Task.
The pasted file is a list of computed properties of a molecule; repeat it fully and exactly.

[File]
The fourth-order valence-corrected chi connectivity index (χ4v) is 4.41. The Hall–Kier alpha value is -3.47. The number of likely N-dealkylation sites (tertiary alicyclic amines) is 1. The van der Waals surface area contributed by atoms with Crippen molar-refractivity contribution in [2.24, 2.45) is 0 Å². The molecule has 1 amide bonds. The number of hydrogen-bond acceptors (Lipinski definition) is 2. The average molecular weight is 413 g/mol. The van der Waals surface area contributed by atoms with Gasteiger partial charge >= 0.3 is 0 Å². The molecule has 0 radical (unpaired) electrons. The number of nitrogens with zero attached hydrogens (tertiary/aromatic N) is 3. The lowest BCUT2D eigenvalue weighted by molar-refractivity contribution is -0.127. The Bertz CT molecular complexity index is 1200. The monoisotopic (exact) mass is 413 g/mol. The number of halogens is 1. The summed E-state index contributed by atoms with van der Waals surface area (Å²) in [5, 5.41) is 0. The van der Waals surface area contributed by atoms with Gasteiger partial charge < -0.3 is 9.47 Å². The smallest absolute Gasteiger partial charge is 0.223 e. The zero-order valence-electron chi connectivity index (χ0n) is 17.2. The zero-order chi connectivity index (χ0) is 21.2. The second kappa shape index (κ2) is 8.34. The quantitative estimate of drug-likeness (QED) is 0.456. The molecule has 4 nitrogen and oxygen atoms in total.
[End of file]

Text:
The fourth-order valence-corrected chi connectivity index (χ4v) is 4.41. The Hall–Kier alpha value is -3.47. The number of likely N-dealkylation sites (tertiary alicyclic amines) is 1. The van der Waals surface area contributed by atoms with Crippen molar-refractivity contribution in [2.24, 2.45) is 0 Å². The molecule has 1 amide bonds. The number of hydrogen-bond acceptors (Lipinski definition) is 2. The average molecular weight is 413 g/mol. The van der Waals surface area contributed by atoms with Gasteiger partial charge >= 0.3 is 0 Å². The molecule has 0 radical (unpaired) electrons. The number of nitrogens with zero attached hydrogens (tertiary/aromatic N) is 3. The lowest BCUT2D eigenvalue weighted by molar-refractivity contribution is -0.127. The Bertz CT molecular complexity index is 1200. The monoisotopic (exact) mass is 413 g/mol. The number of halogens is 1. The summed E-state index contributed by atoms with van der Waals surface area (Å²) in [5, 5.41) is 0. The van der Waals surface area contributed by atoms with Gasteiger partial charge < -0.3 is 9.47 Å². The smallest absolute Gasteiger partial charge is 0.223 e. The zero-order valence-electron chi connectivity index (χ0n) is 17.2. The zero-order chi connectivity index (χ0) is 21.2. The second kappa shape index (κ2) is 8.34. The quantitative estimate of drug-likeness (QED) is 0.456. The molecule has 4 nitrogen and oxygen atoms in total.